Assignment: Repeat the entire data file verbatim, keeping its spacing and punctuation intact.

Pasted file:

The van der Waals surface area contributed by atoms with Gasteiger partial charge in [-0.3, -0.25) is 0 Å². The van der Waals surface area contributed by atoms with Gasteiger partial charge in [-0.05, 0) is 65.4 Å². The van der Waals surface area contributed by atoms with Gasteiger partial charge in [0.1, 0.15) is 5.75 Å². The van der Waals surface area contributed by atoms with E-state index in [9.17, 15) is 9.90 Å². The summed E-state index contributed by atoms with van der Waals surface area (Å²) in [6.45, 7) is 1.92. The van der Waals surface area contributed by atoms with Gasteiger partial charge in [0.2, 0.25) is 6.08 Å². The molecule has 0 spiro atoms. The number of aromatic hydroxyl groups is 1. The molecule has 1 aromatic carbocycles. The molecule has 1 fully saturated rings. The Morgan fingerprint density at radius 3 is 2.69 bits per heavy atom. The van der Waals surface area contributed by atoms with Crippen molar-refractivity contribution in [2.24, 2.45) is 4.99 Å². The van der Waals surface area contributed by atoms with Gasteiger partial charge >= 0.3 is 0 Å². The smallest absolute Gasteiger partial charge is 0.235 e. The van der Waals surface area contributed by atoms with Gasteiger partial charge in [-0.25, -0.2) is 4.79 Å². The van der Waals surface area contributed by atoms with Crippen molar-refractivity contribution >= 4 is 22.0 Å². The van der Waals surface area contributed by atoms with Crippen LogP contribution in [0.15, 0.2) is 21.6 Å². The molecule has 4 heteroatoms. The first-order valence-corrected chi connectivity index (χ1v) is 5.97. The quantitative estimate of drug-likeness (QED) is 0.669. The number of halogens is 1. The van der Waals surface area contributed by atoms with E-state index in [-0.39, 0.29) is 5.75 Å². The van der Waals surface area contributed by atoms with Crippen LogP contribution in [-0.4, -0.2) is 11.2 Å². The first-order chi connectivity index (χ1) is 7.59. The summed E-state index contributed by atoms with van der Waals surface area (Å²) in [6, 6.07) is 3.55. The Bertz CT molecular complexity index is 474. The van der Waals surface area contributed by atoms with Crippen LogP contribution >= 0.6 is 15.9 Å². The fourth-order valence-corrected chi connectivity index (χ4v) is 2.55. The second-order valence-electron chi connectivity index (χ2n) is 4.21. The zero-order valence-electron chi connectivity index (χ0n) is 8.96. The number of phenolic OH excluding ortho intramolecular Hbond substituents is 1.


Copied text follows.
The van der Waals surface area contributed by atoms with Gasteiger partial charge in [-0.3, -0.25) is 0 Å². The van der Waals surface area contributed by atoms with Gasteiger partial charge in [-0.05, 0) is 65.4 Å². The van der Waals surface area contributed by atoms with Gasteiger partial charge in [0.1, 0.15) is 5.75 Å². The van der Waals surface area contributed by atoms with E-state index in [9.17, 15) is 9.90 Å². The summed E-state index contributed by atoms with van der Waals surface area (Å²) in [6.45, 7) is 1.92. The van der Waals surface area contributed by atoms with Gasteiger partial charge in [0.2, 0.25) is 6.08 Å². The molecule has 0 spiro atoms. The number of aromatic hydroxyl groups is 1. The molecule has 1 aromatic carbocycles. The molecule has 1 fully saturated rings. The Morgan fingerprint density at radius 3 is 2.69 bits per heavy atom. The van der Waals surface area contributed by atoms with Crippen molar-refractivity contribution in [2.24, 2.45) is 4.99 Å². The van der Waals surface area contributed by atoms with Gasteiger partial charge >= 0.3 is 0 Å². The smallest absolute Gasteiger partial charge is 0.235 e. The van der Waals surface area contributed by atoms with Gasteiger partial charge in [-0.25, -0.2) is 4.79 Å². The van der Waals surface area contributed by atoms with Crippen molar-refractivity contribution >= 4 is 22.0 Å². The van der Waals surface area contributed by atoms with Crippen LogP contribution in [0.15, 0.2) is 21.6 Å². The molecule has 4 heteroatoms. The first-order valence-corrected chi connectivity index (χ1v) is 5.97. The quantitative estimate of drug-likeness (QED) is 0.669. The number of halogens is 1. The van der Waals surface area contributed by atoms with E-state index in [-0.39, 0.29) is 5.75 Å². The van der Waals surface area contributed by atoms with Crippen LogP contribution in [-0.4, -0.2) is 11.2 Å². The first-order chi connectivity index (χ1) is 7.59. The summed E-state index contributed by atoms with van der Waals surface area (Å²) in [6, 6.07) is 3.55. The Bertz CT molecular complexity index is 474. The van der Waals surface area contributed by atoms with Crippen LogP contribution >= 0.6 is 15.9 Å². The fourth-order valence-corrected chi connectivity index (χ4v) is 2.55. The second-order valence-electron chi connectivity index (χ2n) is 4.21. The zero-order valence-electron chi connectivity index (χ0n) is 8.96. The number of phenolic OH excluding ortho intramolecular Hbond substituents is 1.